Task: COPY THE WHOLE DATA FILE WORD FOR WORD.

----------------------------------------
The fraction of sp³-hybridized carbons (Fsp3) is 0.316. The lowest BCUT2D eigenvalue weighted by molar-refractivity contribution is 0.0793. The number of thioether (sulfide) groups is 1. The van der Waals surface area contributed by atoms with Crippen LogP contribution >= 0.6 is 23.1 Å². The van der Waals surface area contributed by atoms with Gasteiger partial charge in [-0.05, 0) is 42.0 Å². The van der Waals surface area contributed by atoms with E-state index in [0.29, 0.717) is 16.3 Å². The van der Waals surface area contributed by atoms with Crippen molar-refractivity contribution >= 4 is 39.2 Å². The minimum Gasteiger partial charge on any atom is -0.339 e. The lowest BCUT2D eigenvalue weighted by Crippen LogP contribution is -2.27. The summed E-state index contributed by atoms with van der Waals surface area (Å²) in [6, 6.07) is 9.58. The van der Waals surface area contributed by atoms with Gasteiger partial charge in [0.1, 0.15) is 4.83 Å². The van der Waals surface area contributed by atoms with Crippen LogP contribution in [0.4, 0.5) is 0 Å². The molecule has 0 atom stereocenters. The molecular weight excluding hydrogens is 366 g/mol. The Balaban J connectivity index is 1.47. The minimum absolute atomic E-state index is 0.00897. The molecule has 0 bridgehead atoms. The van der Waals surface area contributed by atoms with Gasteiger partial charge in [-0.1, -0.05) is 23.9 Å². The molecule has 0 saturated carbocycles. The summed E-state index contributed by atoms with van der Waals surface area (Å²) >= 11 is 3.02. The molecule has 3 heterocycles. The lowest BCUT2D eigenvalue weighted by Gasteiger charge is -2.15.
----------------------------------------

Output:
The fraction of sp³-hybridized carbons (Fsp3) is 0.316. The lowest BCUT2D eigenvalue weighted by molar-refractivity contribution is 0.0793. The number of thioether (sulfide) groups is 1. The van der Waals surface area contributed by atoms with Crippen LogP contribution >= 0.6 is 23.1 Å². The van der Waals surface area contributed by atoms with Gasteiger partial charge in [-0.05, 0) is 42.0 Å². The van der Waals surface area contributed by atoms with E-state index in [0.29, 0.717) is 16.3 Å². The van der Waals surface area contributed by atoms with Crippen molar-refractivity contribution >= 4 is 39.2 Å². The minimum Gasteiger partial charge on any atom is -0.339 e. The lowest BCUT2D eigenvalue weighted by Crippen LogP contribution is -2.27. The summed E-state index contributed by atoms with van der Waals surface area (Å²) in [6, 6.07) is 9.58. The van der Waals surface area contributed by atoms with Gasteiger partial charge in [0.1, 0.15) is 4.83 Å². The van der Waals surface area contributed by atoms with Crippen LogP contribution in [0.4, 0.5) is 0 Å². The molecule has 0 atom stereocenters. The molecular weight excluding hydrogens is 366 g/mol. The Balaban J connectivity index is 1.47. The minimum absolute atomic E-state index is 0.00897. The molecule has 0 bridgehead atoms. The van der Waals surface area contributed by atoms with Gasteiger partial charge in [-0.1, -0.05) is 23.9 Å². The molecule has 0 saturated carbocycles. The summed E-state index contributed by atoms with van der Waals surface area (Å²) >= 11 is 3.02. The molecule has 3 heterocycles. The lowest BCUT2D eigenvalue weighted by Gasteiger charge is -2.15.